To overcome the aforementioned hydropower limitations of WEAP, we utilized scripting capabilities embedded in version 3.43 of the software. The scripts we wrote included three main phases for hydropower simulation: hydropower-based water allocation, detailed hydropower simulation and economic analysis, which are discussed below.

#### Hydropower-based water allocation

Hydropower water demand is essentially dynamic because it mainly depends on the net head, which is time variable according to its dependence on forebay (reservoir) water elevation, tail water level, and head loss, which are all time variables. Therefore, dynamics of mentioned factors should be properly dealt with for hydropower water demand modelling. Given that for planning purposes time is discretized to intervals as long as a week, a month or a season, time average values of the factors at each time period should be used, which are normally considered as an average of both the beginning and end of period values. Also, dependence of head loss and tail water on water flow are important and should be taken into account.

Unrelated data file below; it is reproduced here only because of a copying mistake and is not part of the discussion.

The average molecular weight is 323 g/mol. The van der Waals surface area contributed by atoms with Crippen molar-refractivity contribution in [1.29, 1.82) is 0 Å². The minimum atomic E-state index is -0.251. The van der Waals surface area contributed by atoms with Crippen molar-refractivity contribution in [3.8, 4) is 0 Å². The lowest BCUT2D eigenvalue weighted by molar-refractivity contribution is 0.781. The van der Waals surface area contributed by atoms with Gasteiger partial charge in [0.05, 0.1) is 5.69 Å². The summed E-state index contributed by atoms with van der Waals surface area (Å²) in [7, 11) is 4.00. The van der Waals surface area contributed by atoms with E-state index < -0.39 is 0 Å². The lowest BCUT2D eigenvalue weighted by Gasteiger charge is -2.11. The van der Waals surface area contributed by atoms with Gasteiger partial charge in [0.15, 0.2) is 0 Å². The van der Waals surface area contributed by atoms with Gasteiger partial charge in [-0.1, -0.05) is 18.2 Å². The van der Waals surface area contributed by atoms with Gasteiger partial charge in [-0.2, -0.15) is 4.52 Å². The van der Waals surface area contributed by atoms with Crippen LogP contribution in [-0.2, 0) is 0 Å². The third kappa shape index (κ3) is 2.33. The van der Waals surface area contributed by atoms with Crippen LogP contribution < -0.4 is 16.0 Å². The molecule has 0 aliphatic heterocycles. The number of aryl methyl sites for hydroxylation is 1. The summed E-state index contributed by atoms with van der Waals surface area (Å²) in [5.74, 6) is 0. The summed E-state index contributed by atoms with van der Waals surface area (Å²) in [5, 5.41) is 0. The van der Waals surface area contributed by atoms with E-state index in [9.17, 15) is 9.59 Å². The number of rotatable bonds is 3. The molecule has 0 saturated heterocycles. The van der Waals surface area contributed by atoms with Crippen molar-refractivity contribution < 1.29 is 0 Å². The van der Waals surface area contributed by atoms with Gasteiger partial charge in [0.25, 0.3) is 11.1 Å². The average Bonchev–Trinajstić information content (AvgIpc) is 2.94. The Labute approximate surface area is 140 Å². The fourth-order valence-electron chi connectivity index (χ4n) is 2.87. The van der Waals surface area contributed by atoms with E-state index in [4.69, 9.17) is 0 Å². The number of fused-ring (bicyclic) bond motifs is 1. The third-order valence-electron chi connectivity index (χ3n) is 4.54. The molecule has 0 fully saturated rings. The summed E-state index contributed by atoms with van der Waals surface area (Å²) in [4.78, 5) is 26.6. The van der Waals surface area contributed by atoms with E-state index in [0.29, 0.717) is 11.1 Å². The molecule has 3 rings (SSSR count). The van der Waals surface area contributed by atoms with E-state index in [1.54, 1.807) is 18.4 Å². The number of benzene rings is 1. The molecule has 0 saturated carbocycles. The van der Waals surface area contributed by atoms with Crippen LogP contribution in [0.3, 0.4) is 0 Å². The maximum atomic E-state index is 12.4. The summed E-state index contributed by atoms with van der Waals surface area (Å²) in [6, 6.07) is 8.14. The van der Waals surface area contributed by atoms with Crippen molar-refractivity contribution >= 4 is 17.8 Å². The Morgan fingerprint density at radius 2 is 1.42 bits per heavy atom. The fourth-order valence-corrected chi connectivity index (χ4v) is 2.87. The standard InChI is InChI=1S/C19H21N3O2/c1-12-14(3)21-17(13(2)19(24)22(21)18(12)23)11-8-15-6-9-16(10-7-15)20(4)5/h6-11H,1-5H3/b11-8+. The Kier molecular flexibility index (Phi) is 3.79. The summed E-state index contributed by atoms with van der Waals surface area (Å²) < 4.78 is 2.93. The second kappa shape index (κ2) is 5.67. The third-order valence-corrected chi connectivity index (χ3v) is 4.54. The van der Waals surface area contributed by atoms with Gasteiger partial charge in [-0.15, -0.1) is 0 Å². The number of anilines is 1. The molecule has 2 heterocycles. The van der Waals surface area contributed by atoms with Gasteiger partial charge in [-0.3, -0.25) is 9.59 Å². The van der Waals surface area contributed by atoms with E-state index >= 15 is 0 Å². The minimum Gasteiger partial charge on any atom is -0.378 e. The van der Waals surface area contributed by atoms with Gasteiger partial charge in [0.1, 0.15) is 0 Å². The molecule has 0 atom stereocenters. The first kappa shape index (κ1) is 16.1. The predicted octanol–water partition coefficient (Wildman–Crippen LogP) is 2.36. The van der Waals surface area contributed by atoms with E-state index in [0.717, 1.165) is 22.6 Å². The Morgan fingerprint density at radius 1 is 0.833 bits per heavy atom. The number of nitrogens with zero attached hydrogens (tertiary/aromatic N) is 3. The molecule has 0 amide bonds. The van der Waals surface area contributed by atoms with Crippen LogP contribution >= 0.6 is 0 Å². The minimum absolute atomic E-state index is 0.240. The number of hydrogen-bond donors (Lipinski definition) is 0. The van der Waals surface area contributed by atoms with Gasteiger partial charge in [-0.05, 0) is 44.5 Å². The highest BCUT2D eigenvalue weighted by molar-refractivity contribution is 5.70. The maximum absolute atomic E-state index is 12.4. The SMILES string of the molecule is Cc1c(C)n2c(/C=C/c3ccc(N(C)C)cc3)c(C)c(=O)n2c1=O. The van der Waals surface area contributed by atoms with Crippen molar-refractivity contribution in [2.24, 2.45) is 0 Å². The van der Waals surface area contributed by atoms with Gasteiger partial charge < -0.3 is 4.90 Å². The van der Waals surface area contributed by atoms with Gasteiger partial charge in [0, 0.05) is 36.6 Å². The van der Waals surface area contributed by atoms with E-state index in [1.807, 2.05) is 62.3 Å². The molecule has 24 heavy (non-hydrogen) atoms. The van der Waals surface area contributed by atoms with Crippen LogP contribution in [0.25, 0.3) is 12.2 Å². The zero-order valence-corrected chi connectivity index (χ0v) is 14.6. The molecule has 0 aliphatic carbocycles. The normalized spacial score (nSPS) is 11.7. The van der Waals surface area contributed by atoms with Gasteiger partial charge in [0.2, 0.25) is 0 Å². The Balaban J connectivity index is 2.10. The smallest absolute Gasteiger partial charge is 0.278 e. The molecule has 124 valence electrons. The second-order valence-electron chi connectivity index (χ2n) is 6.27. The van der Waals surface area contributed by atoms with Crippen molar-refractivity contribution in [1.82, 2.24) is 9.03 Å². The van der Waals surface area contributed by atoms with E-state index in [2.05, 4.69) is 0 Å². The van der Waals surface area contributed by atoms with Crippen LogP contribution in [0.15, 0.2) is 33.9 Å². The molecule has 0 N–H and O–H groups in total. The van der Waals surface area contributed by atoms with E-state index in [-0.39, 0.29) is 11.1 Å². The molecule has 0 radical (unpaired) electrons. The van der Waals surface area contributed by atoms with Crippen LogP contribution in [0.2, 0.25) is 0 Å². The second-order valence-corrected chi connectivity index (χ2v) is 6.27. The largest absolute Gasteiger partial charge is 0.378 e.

Although WEAP version 3.43 deals with hydropower for water allocation simulation, it cannot account for time average values and also functionality of head loss and tail water level, which may lead to significant approximations. In other words, using the modelling capabilities of WEAP, i.e. Expression Builder and Scripting, only the beginning-of-period values of the variables are accessible; also head loss and tail water level are introduced as fixed values. To overcome the mentioned limitations, here in this paper we employed an iterative numerical procedure for water allocation based on hydropower purposes using WEAP.

#### Detailed hydropower simulation